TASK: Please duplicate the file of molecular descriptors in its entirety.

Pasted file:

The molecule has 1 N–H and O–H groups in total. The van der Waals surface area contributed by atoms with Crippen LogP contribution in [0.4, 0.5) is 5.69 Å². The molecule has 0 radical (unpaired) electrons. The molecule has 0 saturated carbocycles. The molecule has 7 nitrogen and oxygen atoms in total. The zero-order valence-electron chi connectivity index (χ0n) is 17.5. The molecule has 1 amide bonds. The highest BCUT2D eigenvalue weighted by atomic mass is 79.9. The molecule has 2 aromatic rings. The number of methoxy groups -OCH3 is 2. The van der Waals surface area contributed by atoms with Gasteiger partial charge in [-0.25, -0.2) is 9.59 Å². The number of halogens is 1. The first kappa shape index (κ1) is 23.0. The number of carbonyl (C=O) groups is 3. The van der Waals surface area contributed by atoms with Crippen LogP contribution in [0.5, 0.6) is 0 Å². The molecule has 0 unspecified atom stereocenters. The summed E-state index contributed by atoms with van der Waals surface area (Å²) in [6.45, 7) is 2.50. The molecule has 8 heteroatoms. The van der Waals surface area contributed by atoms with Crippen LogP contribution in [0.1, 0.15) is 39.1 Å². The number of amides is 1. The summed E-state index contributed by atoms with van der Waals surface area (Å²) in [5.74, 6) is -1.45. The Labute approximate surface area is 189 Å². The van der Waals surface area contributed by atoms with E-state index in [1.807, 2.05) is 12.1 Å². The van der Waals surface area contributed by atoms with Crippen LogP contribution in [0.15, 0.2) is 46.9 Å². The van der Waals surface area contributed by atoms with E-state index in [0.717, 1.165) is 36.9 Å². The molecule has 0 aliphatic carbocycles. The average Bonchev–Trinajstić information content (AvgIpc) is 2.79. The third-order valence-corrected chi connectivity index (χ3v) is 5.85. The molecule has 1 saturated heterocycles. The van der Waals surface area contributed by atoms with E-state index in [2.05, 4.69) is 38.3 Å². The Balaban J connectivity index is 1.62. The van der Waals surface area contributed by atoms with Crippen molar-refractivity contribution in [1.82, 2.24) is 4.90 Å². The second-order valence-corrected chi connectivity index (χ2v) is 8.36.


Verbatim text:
The molecule has 1 N–H and O–H groups in total. The van der Waals surface area contributed by atoms with Crippen LogP contribution in [0.4, 0.5) is 5.69 Å². The molecule has 0 radical (unpaired) electrons. The molecule has 0 saturated carbocycles. The molecule has 7 nitrogen and oxygen atoms in total. The zero-order valence-electron chi connectivity index (χ0n) is 17.5. The molecule has 1 amide bonds. The highest BCUT2D eigenvalue weighted by atomic mass is 79.9. The molecule has 2 aromatic rings. The number of methoxy groups -OCH3 is 2. The van der Waals surface area contributed by atoms with Gasteiger partial charge in [-0.25, -0.2) is 9.59 Å². The number of halogens is 1. The first kappa shape index (κ1) is 23.0. The number of carbonyl (C=O) groups is 3. The van der Waals surface area contributed by atoms with Crippen LogP contribution in [0.5, 0.6) is 0 Å². The molecule has 0 unspecified atom stereocenters. The summed E-state index contributed by atoms with van der Waals surface area (Å²) in [6.45, 7) is 2.50. The molecule has 8 heteroatoms. The van der Waals surface area contributed by atoms with Crippen LogP contribution in [0.1, 0.15) is 39.1 Å². The number of amides is 1. The summed E-state index contributed by atoms with van der Waals surface area (Å²) in [5.74, 6) is -1.45. The Labute approximate surface area is 189 Å². The van der Waals surface area contributed by atoms with E-state index in [1.807, 2.05) is 12.1 Å². The van der Waals surface area contributed by atoms with Crippen LogP contribution in [0.15, 0.2) is 46.9 Å². The van der Waals surface area contributed by atoms with E-state index in [0.717, 1.165) is 36.9 Å². The molecule has 0 aliphatic carbocycles. The average Bonchev–Trinajstić information content (AvgIpc) is 2.79. The third-order valence-corrected chi connectivity index (χ3v) is 5.85. The molecule has 1 saturated heterocycles. The van der Waals surface area contributed by atoms with E-state index in [2.05, 4.69) is 38.3 Å². The Balaban J connectivity index is 1.62. The van der Waals surface area contributed by atoms with Crippen molar-refractivity contribution in [1.82, 2.24) is 4.90 Å². The second-order valence-corrected chi connectivity index (χ2v) is 8.36.